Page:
Arrogate Back in California, Will Be Given Brief Break

Juddmonte Farms’ Dubai World Cup (GI) winner Arrogate arrived safely back at trainer Bob Baffert’s Santa Anita Park base on Saturday after a 20,000-mile round trip to the Middle East and 48 hours of quarantine at Los Angeles International Airport. The big gray colt was accompanied by stablemate Hoppertunity, who was sixth in the World Cup at Meydan.

Baffert said Arrogate arrived in good order having lost just about 30 pounds and, while he will be given some time to recuperate, the respite won’t be as long as some may think. In addition to having some post-race rest and relaxation in Dubai, Arrogate also bounces back well after traveling, Baffert said, so the plan is for Arrogate to get “about a week” before returning to the track.

“We’ll back off of him for about 30 days,” Baffert said. “We’ll train him, but he won’t breeze for 30 days. He tells us what he wants to do; we’ll have to do something with him. He’ll run in the Pacific Classic [Grade 1, $1 million at Del Mar on Aug. 19] and then the Breeders’ Cup Classic (GI) down there [at Del Mar Nov. 4]. He might run one time before that.

“I gave Silver Charm about 30 days off [after the World Cup],” Baffert added, “which was a mistake, because he gained too much weight. We’ll give Arrogate a little time to gain the weight back because he needs to be at about 1,180 or 1,190 pounds at his best. I liked that he didn’t ship right away after the race, because he got a couple of days to relax and take it easy in the air conditioning over there, which helps before they ship.

“The thing about him and American Pharoah [and their ability to rebound after races] is that they’re just superior [athletes],” Baffert explained. “They thrive on training and running, which is what made them so good. You can’t really compare them because American Pharoah was quick, fast. He could have run in the Breeders’ Cup Sprint (GI) and won that, too. And he could carry that speed. Arrogate is different, he can work five-eighths in a minute, but he keeps going and stretching out and building his speed.”

Arrogate, who ranks as North America’s richest racehorse of all time with $17,084,600 in earnings, has won seven of eight career starts, which includes last year’s Breeders’ Cup Classic (GI) and Travers Stakes (GI), and this year’s inaugural $12 million Pegasus World Cup (GI).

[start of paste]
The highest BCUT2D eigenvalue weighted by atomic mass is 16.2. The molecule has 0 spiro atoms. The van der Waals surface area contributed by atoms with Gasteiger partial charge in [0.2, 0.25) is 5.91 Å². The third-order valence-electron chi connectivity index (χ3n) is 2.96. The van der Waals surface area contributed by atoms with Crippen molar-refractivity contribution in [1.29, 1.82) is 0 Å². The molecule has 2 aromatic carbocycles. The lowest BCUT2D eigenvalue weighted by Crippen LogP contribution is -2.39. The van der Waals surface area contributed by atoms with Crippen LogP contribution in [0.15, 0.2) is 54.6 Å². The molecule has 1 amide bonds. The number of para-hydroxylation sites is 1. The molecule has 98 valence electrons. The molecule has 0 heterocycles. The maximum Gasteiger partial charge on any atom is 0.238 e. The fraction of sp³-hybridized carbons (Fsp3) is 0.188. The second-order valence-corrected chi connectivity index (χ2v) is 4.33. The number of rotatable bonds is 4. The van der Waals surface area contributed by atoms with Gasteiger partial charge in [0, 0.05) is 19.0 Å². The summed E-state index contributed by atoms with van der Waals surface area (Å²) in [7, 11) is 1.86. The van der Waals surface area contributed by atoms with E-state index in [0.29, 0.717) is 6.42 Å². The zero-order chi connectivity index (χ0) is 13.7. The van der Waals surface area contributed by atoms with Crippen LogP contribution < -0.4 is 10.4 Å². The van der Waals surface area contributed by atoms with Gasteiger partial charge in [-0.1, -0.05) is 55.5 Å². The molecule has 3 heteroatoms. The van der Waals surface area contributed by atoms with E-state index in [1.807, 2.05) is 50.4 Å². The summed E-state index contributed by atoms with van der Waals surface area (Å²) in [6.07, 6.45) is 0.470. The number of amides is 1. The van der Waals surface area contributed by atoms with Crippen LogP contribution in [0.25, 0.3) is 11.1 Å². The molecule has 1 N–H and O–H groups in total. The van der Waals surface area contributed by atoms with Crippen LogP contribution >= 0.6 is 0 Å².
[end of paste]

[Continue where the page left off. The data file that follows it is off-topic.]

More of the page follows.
Margaret Ransom
California native and lifelong horsewoman Margaret Ransom is a graduate of the University of Arizona’s Race Track Industry Program. She got her start in racing working in the publicity departments at Calder Race Course and Hialeah Park, as well as in the racing office at Gulfstream Park in South Florida. She then spent six years in Lexington, KY, at, where she helped create and develop the company’s popular newsletters: Handicapper’s Edge and Bloodstock Journal.

After returning to California, she served six years as the Southern California news correspondent for BloodHorse, assisted in the publicity department at Santa Anita Park and was a contributor to many other racing publications, including HorsePlayer Magazine and Trainer Magazine. She then spent seven years at HRTV and in various roles as researcher, programming assistant, producer and social media and marketing manager.

She has also walked hots and groomed runners, worked the elite sales in Kentucky for top-class consignors and volunteers for several racehorse retirement organizations, including CARMA.

In 2016, Margaret was the recipient of the prestigious Stanley Bergstein Writing Award, sponsored by Team Valor, and was an Eclipse Award honorable mention for her story, “The Shocking Untold Story of Maria Borell,” which appeared on The article and subsequent stories helped save 43 abandoned and neglected Thoroughbreds in Kentucky and also helped create a new animal welfare law known as the “Borell Law.”

Margaret’s very first Breeders’ Cup was at Hollywood Park in 1984 and she has attended more than half of the Breeders’ Cups since. She counts Holy Bull and Arrogate as her favorite horses of all time. She lives in Pasadena with her longtime beau, Tony, two Australian Shepherds and one Golden Retriever.

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